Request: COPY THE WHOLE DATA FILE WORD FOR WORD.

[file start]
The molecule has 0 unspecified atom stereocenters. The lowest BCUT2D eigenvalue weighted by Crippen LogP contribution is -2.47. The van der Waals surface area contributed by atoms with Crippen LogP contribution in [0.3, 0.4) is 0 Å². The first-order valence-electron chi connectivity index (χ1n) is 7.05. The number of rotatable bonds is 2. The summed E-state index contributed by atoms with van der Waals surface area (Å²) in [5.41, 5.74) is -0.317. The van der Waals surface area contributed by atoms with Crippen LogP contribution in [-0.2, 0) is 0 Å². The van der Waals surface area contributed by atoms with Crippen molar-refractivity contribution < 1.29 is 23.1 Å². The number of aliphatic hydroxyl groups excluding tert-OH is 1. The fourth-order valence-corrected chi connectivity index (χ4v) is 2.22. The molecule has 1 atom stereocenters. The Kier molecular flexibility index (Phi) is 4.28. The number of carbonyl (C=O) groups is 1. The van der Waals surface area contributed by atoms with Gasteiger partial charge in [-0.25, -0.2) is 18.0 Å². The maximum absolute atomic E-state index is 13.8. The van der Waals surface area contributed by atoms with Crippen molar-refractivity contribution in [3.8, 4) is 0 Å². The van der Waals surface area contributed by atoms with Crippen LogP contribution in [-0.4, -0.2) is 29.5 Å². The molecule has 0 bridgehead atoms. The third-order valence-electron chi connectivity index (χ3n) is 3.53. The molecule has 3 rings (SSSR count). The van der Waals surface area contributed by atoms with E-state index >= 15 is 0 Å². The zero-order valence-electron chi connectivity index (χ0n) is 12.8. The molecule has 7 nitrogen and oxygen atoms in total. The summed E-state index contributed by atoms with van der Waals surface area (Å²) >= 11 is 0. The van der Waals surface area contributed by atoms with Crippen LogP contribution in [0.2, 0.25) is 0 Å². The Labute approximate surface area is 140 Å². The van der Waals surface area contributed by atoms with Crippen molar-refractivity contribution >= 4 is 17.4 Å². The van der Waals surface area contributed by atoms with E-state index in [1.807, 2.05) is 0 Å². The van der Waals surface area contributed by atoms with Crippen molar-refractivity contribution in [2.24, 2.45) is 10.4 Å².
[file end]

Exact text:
The molecule has 0 unspecified atom stereocenters. The lowest BCUT2D eigenvalue weighted by Crippen LogP contribution is -2.47. The van der Waals surface area contributed by atoms with Crippen LogP contribution in [0.3, 0.4) is 0 Å². The first-order valence-electron chi connectivity index (χ1n) is 7.05. The number of rotatable bonds is 2. The summed E-state index contributed by atoms with van der Waals surface area (Å²) in [5.41, 5.74) is -0.317. The van der Waals surface area contributed by atoms with Crippen LogP contribution in [-0.2, 0) is 0 Å². The van der Waals surface area contributed by atoms with Crippen molar-refractivity contribution < 1.29 is 23.1 Å². The number of aliphatic hydroxyl groups excluding tert-OH is 1. The fourth-order valence-corrected chi connectivity index (χ4v) is 2.22. The molecule has 1 atom stereocenters. The Kier molecular flexibility index (Phi) is 4.28. The number of carbonyl (C=O) groups is 1. The van der Waals surface area contributed by atoms with Gasteiger partial charge in [-0.25, -0.2) is 18.0 Å². The maximum absolute atomic E-state index is 13.8. The van der Waals surface area contributed by atoms with Crippen molar-refractivity contribution in [3.8, 4) is 0 Å². The van der Waals surface area contributed by atoms with Crippen LogP contribution in [-0.4, -0.2) is 29.5 Å². The molecule has 0 bridgehead atoms. The third-order valence-electron chi connectivity index (χ3n) is 3.53. The molecule has 3 rings (SSSR count). The van der Waals surface area contributed by atoms with E-state index >= 15 is 0 Å². The zero-order valence-electron chi connectivity index (χ0n) is 12.8. The molecule has 7 nitrogen and oxygen atoms in total. The summed E-state index contributed by atoms with van der Waals surface area (Å²) >= 11 is 0. The van der Waals surface area contributed by atoms with Crippen LogP contribution in [0.2, 0.25) is 0 Å². The Labute approximate surface area is 140 Å². The van der Waals surface area contributed by atoms with Crippen molar-refractivity contribution >= 4 is 17.4 Å². The van der Waals surface area contributed by atoms with E-state index in [1.807, 2.05) is 0 Å². The van der Waals surface area contributed by atoms with Crippen molar-refractivity contribution in [2.24, 2.45) is 10.4 Å².